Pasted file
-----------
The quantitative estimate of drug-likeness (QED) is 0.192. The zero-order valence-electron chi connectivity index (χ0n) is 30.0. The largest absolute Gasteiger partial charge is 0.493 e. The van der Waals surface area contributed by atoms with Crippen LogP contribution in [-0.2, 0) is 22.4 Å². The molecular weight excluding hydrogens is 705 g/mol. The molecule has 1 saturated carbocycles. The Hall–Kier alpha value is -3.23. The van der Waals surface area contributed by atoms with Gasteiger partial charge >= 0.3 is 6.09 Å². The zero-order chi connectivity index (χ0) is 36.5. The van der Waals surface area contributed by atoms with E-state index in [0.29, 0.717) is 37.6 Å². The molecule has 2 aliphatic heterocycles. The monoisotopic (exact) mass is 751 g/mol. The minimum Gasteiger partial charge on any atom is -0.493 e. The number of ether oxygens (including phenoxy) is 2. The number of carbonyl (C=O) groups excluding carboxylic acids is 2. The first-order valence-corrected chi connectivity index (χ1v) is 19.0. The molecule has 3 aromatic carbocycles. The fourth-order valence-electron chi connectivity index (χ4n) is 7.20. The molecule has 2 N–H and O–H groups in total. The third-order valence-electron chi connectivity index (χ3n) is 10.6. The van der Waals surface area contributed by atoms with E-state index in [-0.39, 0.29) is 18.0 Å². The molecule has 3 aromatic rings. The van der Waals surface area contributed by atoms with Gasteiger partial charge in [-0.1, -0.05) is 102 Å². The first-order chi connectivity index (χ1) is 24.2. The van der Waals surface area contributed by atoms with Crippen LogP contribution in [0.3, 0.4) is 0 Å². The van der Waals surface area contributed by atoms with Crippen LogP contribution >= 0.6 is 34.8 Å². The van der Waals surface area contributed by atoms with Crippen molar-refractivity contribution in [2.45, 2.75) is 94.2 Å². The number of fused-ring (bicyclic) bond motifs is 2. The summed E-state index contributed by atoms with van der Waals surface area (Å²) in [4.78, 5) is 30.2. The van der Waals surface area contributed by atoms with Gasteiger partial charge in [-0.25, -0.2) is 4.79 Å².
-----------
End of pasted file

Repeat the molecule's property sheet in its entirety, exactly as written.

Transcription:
The quantitative estimate of drug-likeness (QED) is 0.192. The zero-order valence-electron chi connectivity index (χ0n) is 30.0. The largest absolute Gasteiger partial charge is 0.493 e. The van der Waals surface area contributed by atoms with Crippen LogP contribution in [-0.2, 0) is 22.4 Å². The molecular weight excluding hydrogens is 705 g/mol. The molecule has 1 saturated carbocycles. The Hall–Kier alpha value is -3.23. The van der Waals surface area contributed by atoms with Gasteiger partial charge >= 0.3 is 6.09 Å². The zero-order chi connectivity index (χ0) is 36.5. The van der Waals surface area contributed by atoms with E-state index in [0.29, 0.717) is 37.6 Å². The molecule has 2 aliphatic heterocycles. The monoisotopic (exact) mass is 751 g/mol. The minimum Gasteiger partial charge on any atom is -0.493 e. The number of ether oxygens (including phenoxy) is 2. The number of carbonyl (C=O) groups excluding carboxylic acids is 2. The first-order valence-corrected chi connectivity index (χ1v) is 19.0. The molecule has 3 aromatic carbocycles. The fourth-order valence-electron chi connectivity index (χ4n) is 7.20. The molecule has 2 N–H and O–H groups in total. The third-order valence-electron chi connectivity index (χ3n) is 10.6. The van der Waals surface area contributed by atoms with E-state index in [-0.39, 0.29) is 18.0 Å². The molecule has 3 aromatic rings. The van der Waals surface area contributed by atoms with Gasteiger partial charge in [-0.1, -0.05) is 102 Å². The first-order chi connectivity index (χ1) is 24.2. The van der Waals surface area contributed by atoms with Crippen LogP contribution in [0.3, 0.4) is 0 Å². The van der Waals surface area contributed by atoms with Crippen LogP contribution >= 0.6 is 34.8 Å². The van der Waals surface area contributed by atoms with Crippen molar-refractivity contribution in [2.45, 2.75) is 94.2 Å². The number of fused-ring (bicyclic) bond motifs is 2. The summed E-state index contributed by atoms with van der Waals surface area (Å²) in [4.78, 5) is 30.2. The van der Waals surface area contributed by atoms with Gasteiger partial charge in [-0.25, -0.2) is 4.79 Å².